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CT imaging of a 9500-year-old plastered human skull, in side and front views.
Research_

The Jericho Research Project

A unique archaeological collection from the Dead Sea
The Jericho Research Project investigates this remarkable collection of excavated materials using modern archaeological and scientific techniques.

About the project

In the 1950s, the Nicholson Museum sponsored Kathleen Kenyon's excavations at Jericho in the West Bank, undertaken for the British School of Archaeology in Jerusalem. In acknowledgement of this support, Kenyon sent an astonishing collection of archaeological materials to Sydney for teaching and research. These materials have received little scholarly attention.

The Jericho Research Project investigates this repository using modern archaeological and scientific techniques. This cross-disciplinary project aims to publish the Jericho collection in Sydney, and discover new information that will inform teaching, exhibition and display.

This interdisciplinary, collaborative project investigates several aspects of the Jericho assemblage including:

  • CT imaging a 9500-year-old plastered skull, in collaboration with Macquarie Medical Imaging. This research uses medical imaging to investigate how the skull was made and used as a prehistoric cultic artefact.
  • Identifying the plant species represented in the well-preserved organic artefacts recovered from Bronze Age tombs, including wooden furniture and vessels, basketry, and the remains of food offerings. This research is undertaken in collaboration with the Department of Scientific Research at the British Museum, using scanning electron microscopy.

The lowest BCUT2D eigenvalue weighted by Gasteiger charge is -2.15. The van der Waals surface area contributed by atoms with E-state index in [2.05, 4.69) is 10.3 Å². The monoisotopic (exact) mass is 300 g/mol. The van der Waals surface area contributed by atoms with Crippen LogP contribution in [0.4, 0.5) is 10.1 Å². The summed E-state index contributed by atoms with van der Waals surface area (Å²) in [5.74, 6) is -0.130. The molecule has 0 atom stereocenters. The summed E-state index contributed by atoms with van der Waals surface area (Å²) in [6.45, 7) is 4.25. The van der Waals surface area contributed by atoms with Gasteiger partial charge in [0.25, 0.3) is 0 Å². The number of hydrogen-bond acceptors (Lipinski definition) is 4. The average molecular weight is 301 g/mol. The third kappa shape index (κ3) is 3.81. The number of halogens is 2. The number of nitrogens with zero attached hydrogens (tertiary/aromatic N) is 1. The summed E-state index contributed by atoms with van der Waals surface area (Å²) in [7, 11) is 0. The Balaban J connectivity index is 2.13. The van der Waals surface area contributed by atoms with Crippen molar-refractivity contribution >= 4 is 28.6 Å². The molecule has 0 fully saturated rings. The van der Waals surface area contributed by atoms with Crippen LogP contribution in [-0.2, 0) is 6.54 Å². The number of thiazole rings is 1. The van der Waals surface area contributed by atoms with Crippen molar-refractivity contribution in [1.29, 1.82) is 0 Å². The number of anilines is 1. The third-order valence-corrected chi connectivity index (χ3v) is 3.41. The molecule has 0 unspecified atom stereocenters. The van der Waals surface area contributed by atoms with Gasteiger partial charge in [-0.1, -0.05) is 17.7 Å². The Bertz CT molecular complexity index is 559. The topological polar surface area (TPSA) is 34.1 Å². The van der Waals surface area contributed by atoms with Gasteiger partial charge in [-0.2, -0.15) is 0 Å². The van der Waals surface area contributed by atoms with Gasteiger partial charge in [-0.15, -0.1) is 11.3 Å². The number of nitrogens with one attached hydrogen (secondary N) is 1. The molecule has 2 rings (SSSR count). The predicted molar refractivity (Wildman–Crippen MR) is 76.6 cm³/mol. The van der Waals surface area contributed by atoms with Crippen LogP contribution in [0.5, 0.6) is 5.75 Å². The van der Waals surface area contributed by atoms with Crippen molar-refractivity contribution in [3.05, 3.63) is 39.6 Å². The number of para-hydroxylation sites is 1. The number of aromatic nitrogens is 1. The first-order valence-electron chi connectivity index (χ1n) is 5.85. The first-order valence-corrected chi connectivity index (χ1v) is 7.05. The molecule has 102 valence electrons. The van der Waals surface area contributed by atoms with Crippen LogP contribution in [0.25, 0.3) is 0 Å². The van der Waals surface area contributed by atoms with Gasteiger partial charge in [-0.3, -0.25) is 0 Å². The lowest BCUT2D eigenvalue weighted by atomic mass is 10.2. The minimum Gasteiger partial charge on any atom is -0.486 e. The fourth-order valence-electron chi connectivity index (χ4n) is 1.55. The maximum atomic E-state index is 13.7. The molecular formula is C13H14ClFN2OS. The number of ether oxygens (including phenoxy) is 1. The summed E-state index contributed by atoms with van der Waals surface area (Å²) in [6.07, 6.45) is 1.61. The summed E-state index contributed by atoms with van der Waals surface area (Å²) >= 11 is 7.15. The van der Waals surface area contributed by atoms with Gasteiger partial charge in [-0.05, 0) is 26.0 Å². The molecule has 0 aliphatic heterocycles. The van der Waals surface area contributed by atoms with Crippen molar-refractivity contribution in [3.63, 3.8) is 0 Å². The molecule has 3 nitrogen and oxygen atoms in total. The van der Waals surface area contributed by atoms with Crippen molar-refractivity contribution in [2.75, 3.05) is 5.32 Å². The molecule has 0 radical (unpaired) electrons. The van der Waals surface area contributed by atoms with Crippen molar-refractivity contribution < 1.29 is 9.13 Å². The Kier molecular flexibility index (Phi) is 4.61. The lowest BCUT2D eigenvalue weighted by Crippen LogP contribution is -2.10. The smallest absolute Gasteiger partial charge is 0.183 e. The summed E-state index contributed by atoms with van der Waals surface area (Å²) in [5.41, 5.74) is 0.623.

• Analysing human remains from Bronze Age tombs. This research investigates ritual behaviour in Bronze Age Jericho, as well as issues of health, diet and disease.
  • Cataloguing Bronze Age ceramics from excavations in both settlement and cemetery for publication and display.
The Jericho research team and colleagues standing next to a CT scan machine, with a Jericho skull placed in the machine.

Research team and colleagues CT scanning the Jericho skull at Macquarie Medical Imaging (MMI). From left: Dr Ronika Power (Macquarie University); Dr Jamie Fraser (Sydney University Museums); Dr Alexandra Fletcher (British Museum); Professor John Magnussen (MMI); Kirstin Geyer (MMI); Dr Alain Middleton (Westmead Hospital); Dr Marg Pardey (MMI); Julie Taylor (Sydney University Museums). 22 November 2018.


Featured image (top of the page): plastered human skull, Jericho, 8000–7000 BC, with CT imaging courtesy of Macquarie Medical Imaging.

James Fraser

Senior Curator, Nicholson Collection